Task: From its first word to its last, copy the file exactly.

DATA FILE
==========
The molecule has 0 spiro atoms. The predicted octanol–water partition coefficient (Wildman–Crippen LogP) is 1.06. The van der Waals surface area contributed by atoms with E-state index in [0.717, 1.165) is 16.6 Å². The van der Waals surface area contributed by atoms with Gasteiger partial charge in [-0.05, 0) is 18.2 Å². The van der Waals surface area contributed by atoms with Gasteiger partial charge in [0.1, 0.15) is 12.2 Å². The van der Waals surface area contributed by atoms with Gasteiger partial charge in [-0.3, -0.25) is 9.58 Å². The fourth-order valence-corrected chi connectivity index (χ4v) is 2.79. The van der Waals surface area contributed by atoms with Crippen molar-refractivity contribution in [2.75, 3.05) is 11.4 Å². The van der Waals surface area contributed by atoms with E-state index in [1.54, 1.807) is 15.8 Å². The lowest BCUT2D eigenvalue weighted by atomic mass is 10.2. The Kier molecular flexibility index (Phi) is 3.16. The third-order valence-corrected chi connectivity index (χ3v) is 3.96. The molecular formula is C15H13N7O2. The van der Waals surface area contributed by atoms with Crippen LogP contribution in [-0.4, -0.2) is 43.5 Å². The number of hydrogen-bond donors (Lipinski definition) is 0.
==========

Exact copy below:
The molecule has 0 spiro atoms. The predicted octanol–water partition coefficient (Wildman–Crippen LogP) is 1.06. The van der Waals surface area contributed by atoms with E-state index in [0.717, 1.165) is 16.6 Å². The van der Waals surface area contributed by atoms with Gasteiger partial charge in [-0.05, 0) is 18.2 Å². The van der Waals surface area contributed by atoms with Gasteiger partial charge in [0.1, 0.15) is 12.2 Å². The van der Waals surface area contributed by atoms with Gasteiger partial charge in [-0.3, -0.25) is 9.58 Å². The fourth-order valence-corrected chi connectivity index (χ4v) is 2.79. The van der Waals surface area contributed by atoms with Crippen molar-refractivity contribution in [2.75, 3.05) is 11.4 Å². The van der Waals surface area contributed by atoms with E-state index in [1.54, 1.807) is 15.8 Å². The lowest BCUT2D eigenvalue weighted by atomic mass is 10.2. The Kier molecular flexibility index (Phi) is 3.16. The third-order valence-corrected chi connectivity index (χ3v) is 3.96. The molecular formula is C15H13N7O2. The van der Waals surface area contributed by atoms with Crippen LogP contribution in [-0.4, -0.2) is 43.5 Å². The number of hydrogen-bond donors (Lipinski definition) is 0.